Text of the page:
Posthuman Art Network
Martín Estrada Márquez
Martín Estrada Márquez is a Mexico based artist born in 1995. Graduated from Universidad Autónoma de Coahuila with a degree in sociology. He is currently attending the SOMA Academic Program. He also took part in the Programa de Fotografía Contemporánea 2018. His work has been exhibited in Mexico, Germany, Argentina and the United States.
With his work, Estrada Márquez seeks to generate conceptual links between art and sociology taking this discipline as a theoretical framework and art as a means of his praxis. Living in the north of Mexico in a region of little more than 100 years old between the states of Coahuila and Durango, Estrada was not formed by an ancestral culture nor by ancient national traditions; his worldview is hybrid marked by a regional aspiration to want to belong to the gringo culture adapted by the mass media such as MTV and the internet’s "junk culture" of the early 2000's. In this way, his interests are always found in a parasitic relationship between the apparently global and the apparently local (glocal).
He addresses conceptual connections between society and globalization, in that way in his work he manifests a varied and complex analysis around ideological apparatuses and their technical, communicative and technological means, at the same time, he studies history as a document. His research shows approaches toward unitedstatian political and cultural hegemony, surveillance capitalism and post-truth. In his work, he explores materialities mainly from the possibilities of fiction in multimedia formats, sculptures, photography and installation.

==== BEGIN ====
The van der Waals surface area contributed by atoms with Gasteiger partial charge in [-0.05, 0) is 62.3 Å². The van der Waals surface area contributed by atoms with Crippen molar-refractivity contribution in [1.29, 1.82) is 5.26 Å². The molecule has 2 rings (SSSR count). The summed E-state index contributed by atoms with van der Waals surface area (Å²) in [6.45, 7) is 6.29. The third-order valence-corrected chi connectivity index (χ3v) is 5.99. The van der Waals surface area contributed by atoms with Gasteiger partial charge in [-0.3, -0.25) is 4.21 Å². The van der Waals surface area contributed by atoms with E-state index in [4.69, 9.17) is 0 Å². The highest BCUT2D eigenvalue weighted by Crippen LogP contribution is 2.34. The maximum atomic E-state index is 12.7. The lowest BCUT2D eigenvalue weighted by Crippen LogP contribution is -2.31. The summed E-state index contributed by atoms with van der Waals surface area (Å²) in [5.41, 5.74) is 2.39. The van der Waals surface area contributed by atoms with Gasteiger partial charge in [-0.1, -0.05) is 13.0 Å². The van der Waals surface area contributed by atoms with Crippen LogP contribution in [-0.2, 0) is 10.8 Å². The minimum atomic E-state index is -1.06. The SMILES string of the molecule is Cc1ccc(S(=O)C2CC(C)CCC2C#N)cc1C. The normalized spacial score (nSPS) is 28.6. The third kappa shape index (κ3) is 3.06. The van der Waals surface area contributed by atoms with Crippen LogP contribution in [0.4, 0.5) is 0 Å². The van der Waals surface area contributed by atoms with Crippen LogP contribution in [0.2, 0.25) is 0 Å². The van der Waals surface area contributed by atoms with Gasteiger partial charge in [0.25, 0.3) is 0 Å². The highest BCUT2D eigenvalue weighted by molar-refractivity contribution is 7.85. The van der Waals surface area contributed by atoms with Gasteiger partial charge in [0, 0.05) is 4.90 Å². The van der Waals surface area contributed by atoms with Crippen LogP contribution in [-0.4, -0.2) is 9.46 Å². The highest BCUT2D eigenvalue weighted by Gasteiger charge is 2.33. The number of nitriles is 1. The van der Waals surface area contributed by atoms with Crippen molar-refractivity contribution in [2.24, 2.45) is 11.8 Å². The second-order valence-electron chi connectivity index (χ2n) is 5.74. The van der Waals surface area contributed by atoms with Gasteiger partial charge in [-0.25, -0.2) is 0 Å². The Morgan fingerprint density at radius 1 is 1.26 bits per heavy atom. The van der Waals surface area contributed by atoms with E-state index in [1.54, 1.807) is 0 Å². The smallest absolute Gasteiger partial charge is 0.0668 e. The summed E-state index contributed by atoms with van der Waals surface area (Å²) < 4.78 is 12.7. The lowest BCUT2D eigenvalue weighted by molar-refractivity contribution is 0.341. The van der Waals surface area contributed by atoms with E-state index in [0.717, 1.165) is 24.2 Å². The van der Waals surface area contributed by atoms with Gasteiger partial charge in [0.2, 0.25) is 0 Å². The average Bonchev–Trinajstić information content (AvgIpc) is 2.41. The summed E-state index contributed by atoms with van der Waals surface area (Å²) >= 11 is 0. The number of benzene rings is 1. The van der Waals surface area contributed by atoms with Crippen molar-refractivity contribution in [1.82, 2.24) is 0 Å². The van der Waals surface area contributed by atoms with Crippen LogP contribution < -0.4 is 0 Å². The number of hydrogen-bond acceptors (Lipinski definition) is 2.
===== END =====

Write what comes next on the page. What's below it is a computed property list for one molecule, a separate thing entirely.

I created a fake profile on Facebook fitting the stereotype of the classic far-right redneck from the very deep ideological spectrum of the United States to infiltrate alt-right groups of the same nature on that social network and thus be able to interact with its users. Dead Coyote (story of a confused love), is the animated sample of a conversation that took place in one of these groups, an alt-right group called "We, the people". The interaction takes place between my alter-ego, Jeff Steinbaum, and Dina Gipper, a user of the group. In the conversation Jeff has a depressive outbreak and, in his confusion, threatens to commit suicide. During the conversation, several sociopolitical aspects come to light reflecting what the sociologist Pierre Bourdieu would call "Class Habitus" on behalf of the women, this being manifested from her supremacist expressions. However, during the conversation an empathic connection happened that would not be possible outside of Facebook as an intermediary since I am a brown mexican and the stereotype of all that she stands against. I am interested in addressing these contradictions and phenomena caused by "the masks" adapted to digital environments being displayed with humor and irony ("masks" as the social psychologist Erving Goffman proposes from symbolic interactionism). These phenomena are only reflections of the complexity regarding the political and cultural relationship between Mexico and the United States, blurring the territory by transferring it to the web, at the same time, political biases and postures are evaded, yet manifested, by me digitally performing as one of them; I became their "other" while they relate with me being them my "other". Somehow, this is a way for me to get in contact with the presence and the idea of a past object of desire since we, as northern mexicans, grow up in a culture which forms a way of seeing the "american ideal". Sharing time with that specific group of people online is a way to deconstruct that idea by getting to know the most extreme spectrum of their libertarian culture and, at the same time, being able to make affective bonds with my perfect ideological counterpart by performing what I once wished to be. In the end, the web has always been the perfect space to develop different personas that deeply reflect our own contradictions and desires; a place where anonymity and masks are identity cards for each of our own fantasies. That which we consider impossible IRL becomes the norm online.